Long case: company is cash flow positive, and likely will be in 2016 and 2017 as well. Shareholders will continue to own 65% of company. Oil will one day be much higher.
Golftheband - the more risk you take, the more you can increase, but also the greater the odds of losing it all. It works just like roulette although the average is an 8% annual return in the stock market vs a slow loss in roulette.
I can suggest some near bankrupt companies that will go up 50x if oil doubles in the next few months. I can also find stocks on the opposite end of the spectrum that will go up a 5%+ per year almost guaranteed (like Costco).
martinrwhite - although I am bullish long term on this, I just wanted to point out that the Value Line 8x cash flow is not the same "cash flow" as the "free cash flow" reported by the company. But none the less, I agree the stock is under priced and will slowly rise as they generate free cash flow to either pay down debt or make an acquisition.
You're overthinking this with your candy analogy. Basically, people are willing to pay about 10x expected cash flow per share based on expected numbers a year or two out. As the company has news, the picture becomes clearer and the stock reacts appropriately. My estimate is terminal cash flow per share of $2 and a share price of $20 or more. In an ideal case, a buyout would take it higher.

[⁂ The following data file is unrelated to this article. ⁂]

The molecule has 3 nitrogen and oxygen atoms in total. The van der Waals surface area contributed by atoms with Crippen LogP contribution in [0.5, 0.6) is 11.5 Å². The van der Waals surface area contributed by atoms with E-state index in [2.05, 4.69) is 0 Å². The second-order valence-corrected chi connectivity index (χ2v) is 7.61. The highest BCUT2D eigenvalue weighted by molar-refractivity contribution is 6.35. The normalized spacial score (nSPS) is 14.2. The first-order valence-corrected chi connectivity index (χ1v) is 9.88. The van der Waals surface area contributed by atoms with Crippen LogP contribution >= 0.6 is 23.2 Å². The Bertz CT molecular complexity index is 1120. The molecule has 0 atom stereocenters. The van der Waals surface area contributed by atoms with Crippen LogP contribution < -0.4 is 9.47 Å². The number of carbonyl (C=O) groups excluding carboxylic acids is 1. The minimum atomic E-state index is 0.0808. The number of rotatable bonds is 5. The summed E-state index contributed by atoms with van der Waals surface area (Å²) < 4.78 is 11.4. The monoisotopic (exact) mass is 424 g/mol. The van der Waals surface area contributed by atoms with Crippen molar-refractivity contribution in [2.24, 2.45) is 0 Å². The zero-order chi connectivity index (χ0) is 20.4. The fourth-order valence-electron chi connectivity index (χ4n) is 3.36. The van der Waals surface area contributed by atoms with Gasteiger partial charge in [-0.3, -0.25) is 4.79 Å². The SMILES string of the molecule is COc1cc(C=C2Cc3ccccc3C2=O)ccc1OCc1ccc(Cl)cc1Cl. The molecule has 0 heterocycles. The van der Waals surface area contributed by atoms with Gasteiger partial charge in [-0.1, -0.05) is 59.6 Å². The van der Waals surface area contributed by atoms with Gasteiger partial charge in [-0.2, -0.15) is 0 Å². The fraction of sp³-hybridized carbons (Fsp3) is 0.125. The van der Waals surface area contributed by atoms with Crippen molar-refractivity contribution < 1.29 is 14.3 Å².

Company has already announced that it will still make lots of money at libor plus 10. No bankruptcy anytime soon.
No more dns, you talk so much you don't even remember what you said? Here's the thread where you predicted bankruptcy by February op-ex, which has come and passed.
I don't really care what you say, but just want to keep others informed.
You also said they'd be bankrupt by February of 2016. Totally and completely wrong? Just admit it.
Interesting they didn't refinance with a convertible bond but instead opted for a higher priced bond instead. Another sign that management thinks the stock is dramatically undervalued.
You are long ATW but think oil will tank? Not too smart.
Rig companies are the canary in the coal mine. Looks like oil and rig companies have bottomed.
Hard to say. The bonds can get sold off in the secondary market to overseas companies who have no understanding of any legal obligation.
But ultimately it does take bad news to really drive the price of a stock down, so the convertibles may amplify the drop but aren't the reason for the drop IMHO.
I think that's part of it. If the buyer of convertible bonds is in the money, they short the stock at the point they are in the money. So if the stock continues up, they're whole, and if the company goes under, they've shorted and are whole. It is win-win. They'll just keep rolling their shorts and puts forward and as they make money on the puts, they can close out their bond positions at a loss and still have a big profit.
Good report. Thanks for sharing.
Feels like it did when AbbVie came out with a competitor that was slightly inferior at the time. Brought prices down but didn't lose much market share. This company is pricing in 50% drop in pricing and 50% market share for HCV. I doubt it will be that bad.
nxn95132 - you aren't taking into account cash. Share price won't fall to $48 when there will be $30 of cash on hand in a year. $48 + $30 of cash is $78 and that would be a worst case. The flip side is that we could see it normalize at $10 billion of earnings, and a 15x PE and another $30 of cash on hand would put it substantially higher than it is today.
All I was saying is that it is pricing in a worst case scenario with HCV falling 75%.